Editor’s Note: According to the International Tax Competitiveness Index 2021 published by the Tax Foundation, one of the nation’s leading independent tax policy think tanks, the structure of a country’s tax code is one of the determining factors of its economic performance. A well-structured tax code is easy for taxpayers to comply with and can promote economic development while raising sufficient revenue for a government’s priorities. In contrast, poorly structured tax systems can be costly, distort economic decision-making, and harm domestic economies. To better understand the variety of approaches to taxation among Organisation for Economic Co-operation and Development (OECD) countries, the Tax Foundation developed the International Tax Competitiveness Index (ITCI) to allow for relative comparisons of OECD countries’ tax systems with respect to competitiveness and neutrality. This index may be beneficial for business professionals in the field of cybersecurity, information governance, and legal discovery as they consider international expansion and targeted acquisitions.
Founded as an Estonian company in 2020, ComplexDiscovery OÜ operates under the Estonian tax code. As an Estonian company, ComplexDiscovery OÜ offers business partners and acquiring companies established access into a European Union country with one of the most competitive tax systems in the world.
Backgrounder: Based in Washington, DC, The Tax Foundation is the nation’s leading independent tax policy nonprofit. Since 1937, principled research, insightful analysis, and engaged experts have informed smarter tax policy at the federal, state, and global levels. For over 80 years, their goal has remained the same: to improve lives through tax policies that lead to greater economic growth and opportunity. Additionally, based in Paris, France, and currently consisting of 38 member countries, the Organisation for Economic Co-operation and Development (OECD) is an international organization that works to build better policies for better lives. Their stated goal is to shape policies that foster prosperity, equality, opportunity, and well-being for all. It draws on 60 years of experience and insights to better prepare the world of tomorrow.
Report from the Tax Foundation by Daniel Bunn and Elke Asen*
International Tax Competitiveness Index 2021
For the eighth year in a row, Estonia has the best tax code in the OECD. Its top score is driven by four positive features of its tax system. First, it has a 20 percent tax rate on corporate income that is only applied to distributed profits. Second, it has a flat 20 percent tax on individual income that does not apply to personal dividend income. Third, its property tax applies only to the value of land, rather than to the value of real property or capital. Finally, it has a territorial tax system that exempts 100 percent of foreign profits earned by domestic corporations from domestic taxation, with few restrictions.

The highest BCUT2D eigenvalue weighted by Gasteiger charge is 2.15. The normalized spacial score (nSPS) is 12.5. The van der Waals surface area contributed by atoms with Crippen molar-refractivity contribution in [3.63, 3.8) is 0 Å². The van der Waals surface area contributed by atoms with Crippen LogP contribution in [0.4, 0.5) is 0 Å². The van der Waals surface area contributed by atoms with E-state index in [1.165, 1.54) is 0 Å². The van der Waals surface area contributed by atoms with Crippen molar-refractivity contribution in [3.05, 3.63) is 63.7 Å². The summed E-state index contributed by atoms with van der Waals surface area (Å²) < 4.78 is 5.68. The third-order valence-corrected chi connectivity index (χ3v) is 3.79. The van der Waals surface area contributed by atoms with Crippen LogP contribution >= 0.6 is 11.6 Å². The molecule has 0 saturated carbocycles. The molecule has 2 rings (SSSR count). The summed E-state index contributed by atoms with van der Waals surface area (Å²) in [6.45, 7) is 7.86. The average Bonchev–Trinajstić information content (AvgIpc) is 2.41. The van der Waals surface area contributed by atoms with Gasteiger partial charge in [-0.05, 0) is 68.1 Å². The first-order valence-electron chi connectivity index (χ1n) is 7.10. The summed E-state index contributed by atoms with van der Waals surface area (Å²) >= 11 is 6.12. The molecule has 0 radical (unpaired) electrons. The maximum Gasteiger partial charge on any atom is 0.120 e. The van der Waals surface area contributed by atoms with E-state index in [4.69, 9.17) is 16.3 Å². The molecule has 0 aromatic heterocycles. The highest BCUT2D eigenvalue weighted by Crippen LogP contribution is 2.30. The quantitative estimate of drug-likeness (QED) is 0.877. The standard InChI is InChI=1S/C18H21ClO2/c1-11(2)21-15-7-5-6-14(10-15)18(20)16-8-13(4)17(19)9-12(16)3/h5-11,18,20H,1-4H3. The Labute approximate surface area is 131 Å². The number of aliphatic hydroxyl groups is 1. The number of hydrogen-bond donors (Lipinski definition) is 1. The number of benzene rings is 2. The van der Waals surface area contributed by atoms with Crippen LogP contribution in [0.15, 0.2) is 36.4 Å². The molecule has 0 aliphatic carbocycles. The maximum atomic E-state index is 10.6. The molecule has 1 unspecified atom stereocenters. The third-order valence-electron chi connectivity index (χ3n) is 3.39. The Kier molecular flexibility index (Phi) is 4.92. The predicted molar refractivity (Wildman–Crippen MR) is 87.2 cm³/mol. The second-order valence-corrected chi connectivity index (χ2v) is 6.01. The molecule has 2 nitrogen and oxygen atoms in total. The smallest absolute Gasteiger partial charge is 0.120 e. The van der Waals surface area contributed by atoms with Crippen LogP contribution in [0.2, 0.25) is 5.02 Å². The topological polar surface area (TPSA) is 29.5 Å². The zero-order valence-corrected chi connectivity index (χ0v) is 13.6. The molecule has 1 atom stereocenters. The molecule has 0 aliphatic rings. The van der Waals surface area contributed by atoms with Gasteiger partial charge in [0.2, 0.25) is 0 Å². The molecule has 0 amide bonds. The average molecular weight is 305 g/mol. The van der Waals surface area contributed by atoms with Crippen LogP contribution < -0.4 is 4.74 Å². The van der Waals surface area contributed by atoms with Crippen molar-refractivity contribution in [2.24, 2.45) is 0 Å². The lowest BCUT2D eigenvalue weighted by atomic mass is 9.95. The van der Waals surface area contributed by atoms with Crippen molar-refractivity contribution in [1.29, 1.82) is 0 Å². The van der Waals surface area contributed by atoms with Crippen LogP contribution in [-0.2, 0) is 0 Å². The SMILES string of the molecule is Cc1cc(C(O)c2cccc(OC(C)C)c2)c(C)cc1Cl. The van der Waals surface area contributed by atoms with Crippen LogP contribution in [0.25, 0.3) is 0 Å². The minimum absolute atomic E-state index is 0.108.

While Estonia’s tax system is the most competitive in the OECD, the other top countries’ tax systems receive high scores due to excellence in one or more of the major tax categories. Latvia, which recently adopted the Estonian system for corporate taxation, also has a relatively efficient system for taxing labor income. New Zealand has a relatively flat, low-rate individual income tax that also largely exempts capital gains (with a combined top rate of 33 percent), a well-structured property tax, and a broad-based value-added tax. Switzerland has a relatively low corporate tax rate (19.7 percent), a low, broad-based consumption tax, and an individual income tax that partially exempts capital gains from taxation. Luxembourg has a broad-based consumption tax and a competitive international tax system.
Italy has the least competitive tax system in the OECD. It has a wealth tax on financial assets and real estate held abroad, a financial transaction tax, and an inheritance tax. Italy also has a high compliance burden associated with its individual tax system. It takes businesses an estimated 169 hours to comply with the individual income tax. The Italian value-added tax covers less than 40 percent of final consumption, revealing both policy and enforcement gaps.
Countries that rank poorly on the ITCI often levy relatively high marginal tax rates on corporate income. The five countries at the bottom of the rankings all have higher than average corporate tax rates, except for Poland, at 19 percent. In addition, all five countries have high consumption tax rates, with rates of 20 percent or higher, except for Mexico, at 16 percent.
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